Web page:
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EMPEROR MAXIMILIAN'S SILVER PLATE



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The silversmith

The artist in charge of producing the table service of the Emperor was a man named Cayetano Buitrón.  In the book "Platería Mexicana", edited by the National Museum of the Viceroyaume in Tepotzotlán, one can read that Buitrón had been named Teniente Ensayador in Madrid.  Buitrón left the carge in 1843, but continued to work privately.  When Maximilian took the government the ancient Teniente Ensayador was probably already an old man and a reknowned master.

 

The Teniente Ensayador was the oficial marksman of the Royal House.  In the pieces produced by a Teniente Ensayador - as well as in the pieces that they reviewed - one could read their seals with the abbreviations of their names.  The presence of the letters BTRON and the fact that we know that BTRON worked privately for the Emperor assure us of its provenance.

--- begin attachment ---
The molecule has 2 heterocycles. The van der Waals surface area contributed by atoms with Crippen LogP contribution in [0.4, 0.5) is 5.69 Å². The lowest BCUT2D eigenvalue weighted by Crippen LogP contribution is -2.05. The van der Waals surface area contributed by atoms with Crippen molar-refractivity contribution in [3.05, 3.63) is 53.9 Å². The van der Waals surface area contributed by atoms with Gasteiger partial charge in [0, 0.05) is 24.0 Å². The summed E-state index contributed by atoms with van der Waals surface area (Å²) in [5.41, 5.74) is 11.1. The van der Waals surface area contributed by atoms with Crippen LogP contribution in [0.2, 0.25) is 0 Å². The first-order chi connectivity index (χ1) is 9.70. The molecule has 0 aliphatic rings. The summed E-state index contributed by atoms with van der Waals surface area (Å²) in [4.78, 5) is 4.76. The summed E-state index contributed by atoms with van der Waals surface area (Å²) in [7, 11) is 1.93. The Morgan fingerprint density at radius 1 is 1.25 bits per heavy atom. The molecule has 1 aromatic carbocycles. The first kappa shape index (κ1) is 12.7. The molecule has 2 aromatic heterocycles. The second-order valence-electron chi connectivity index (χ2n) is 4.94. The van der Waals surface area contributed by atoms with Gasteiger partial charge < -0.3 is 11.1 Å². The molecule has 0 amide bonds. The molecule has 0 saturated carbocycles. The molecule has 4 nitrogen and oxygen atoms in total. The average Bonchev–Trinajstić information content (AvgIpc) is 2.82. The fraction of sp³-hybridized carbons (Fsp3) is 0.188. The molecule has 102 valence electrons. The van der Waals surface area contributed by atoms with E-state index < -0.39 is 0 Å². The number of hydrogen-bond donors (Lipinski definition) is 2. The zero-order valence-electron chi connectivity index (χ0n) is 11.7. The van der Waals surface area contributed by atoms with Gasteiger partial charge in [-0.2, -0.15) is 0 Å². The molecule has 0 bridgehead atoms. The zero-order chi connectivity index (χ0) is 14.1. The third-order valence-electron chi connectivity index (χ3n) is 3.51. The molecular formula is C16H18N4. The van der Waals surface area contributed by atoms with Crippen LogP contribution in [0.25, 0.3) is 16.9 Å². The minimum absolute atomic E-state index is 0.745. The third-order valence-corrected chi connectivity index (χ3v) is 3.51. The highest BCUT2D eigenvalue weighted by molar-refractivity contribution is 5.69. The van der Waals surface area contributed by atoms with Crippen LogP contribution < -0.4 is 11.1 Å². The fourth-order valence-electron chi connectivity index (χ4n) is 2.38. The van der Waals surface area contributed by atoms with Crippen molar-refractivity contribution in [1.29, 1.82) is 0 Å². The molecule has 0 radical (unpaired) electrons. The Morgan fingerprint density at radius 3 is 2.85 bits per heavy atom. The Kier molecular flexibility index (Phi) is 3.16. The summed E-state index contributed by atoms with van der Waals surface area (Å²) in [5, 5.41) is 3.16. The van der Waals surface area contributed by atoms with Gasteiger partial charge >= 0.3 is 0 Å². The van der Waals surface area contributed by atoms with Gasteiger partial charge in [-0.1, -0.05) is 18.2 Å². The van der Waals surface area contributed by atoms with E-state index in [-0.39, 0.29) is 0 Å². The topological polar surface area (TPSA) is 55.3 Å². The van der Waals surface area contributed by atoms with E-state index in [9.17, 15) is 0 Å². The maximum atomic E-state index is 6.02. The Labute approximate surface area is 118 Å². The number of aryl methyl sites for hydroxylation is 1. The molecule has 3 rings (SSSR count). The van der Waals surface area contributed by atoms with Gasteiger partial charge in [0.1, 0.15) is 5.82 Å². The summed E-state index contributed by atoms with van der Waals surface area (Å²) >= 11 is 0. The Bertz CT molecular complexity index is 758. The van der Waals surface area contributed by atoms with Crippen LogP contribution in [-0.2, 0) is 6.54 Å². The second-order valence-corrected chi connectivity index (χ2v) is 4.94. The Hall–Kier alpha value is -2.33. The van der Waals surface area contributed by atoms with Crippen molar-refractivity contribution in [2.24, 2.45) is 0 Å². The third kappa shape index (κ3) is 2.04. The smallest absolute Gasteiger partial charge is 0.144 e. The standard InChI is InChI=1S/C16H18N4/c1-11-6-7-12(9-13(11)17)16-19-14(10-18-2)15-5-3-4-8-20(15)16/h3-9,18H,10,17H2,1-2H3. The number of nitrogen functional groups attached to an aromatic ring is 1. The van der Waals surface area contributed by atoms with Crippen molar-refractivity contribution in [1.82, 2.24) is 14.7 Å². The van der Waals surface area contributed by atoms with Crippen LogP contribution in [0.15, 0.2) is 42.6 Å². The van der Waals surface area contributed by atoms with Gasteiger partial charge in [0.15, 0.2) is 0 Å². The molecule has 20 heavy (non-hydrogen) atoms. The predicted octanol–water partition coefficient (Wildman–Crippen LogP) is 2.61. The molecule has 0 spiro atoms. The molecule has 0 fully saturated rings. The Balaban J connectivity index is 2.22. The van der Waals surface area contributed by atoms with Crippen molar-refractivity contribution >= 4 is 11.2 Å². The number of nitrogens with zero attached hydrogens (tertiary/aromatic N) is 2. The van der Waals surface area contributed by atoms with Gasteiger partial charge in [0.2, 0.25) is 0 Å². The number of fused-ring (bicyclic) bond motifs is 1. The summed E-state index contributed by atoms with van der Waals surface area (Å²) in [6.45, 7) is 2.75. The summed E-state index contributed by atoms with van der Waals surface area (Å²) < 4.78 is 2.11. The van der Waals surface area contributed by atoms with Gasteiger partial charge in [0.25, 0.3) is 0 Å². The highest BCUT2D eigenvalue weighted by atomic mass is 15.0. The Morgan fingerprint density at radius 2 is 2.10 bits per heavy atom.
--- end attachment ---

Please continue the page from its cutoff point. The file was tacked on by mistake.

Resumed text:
This plate was, among with other pieces of silver of the Emperor's personal table service, given as a thank you gift for loyalty to doctor José Pablo Martínez del Río, a notable intelectual, imperialist and entrepreneur of the 19th century.  The piece has remained in the family ever since. 


Technical characteristics

  • Mexico City, Mexico, between 1863 and 1865.
  • Full silver, engraved with the Emperor's personal monogram and the imperial crown.
  • Diam: 21 cm.
  • Weight: 400 g.
  • Marked BUITRON, Master silversmith; two marks that talk about the origin of the piece are also visible.


Provenance

  • The personal service of Maximilian I, Emperor of Mexico
  • Private collection, Patoni palace, Mexico City (Martínez del Río y Pedemonte family)
  • Private collection, Mexico City (The collection of the Marchioness of Cilleruelo)
  • Private collection, France (Corcuera y Martínez del Río family)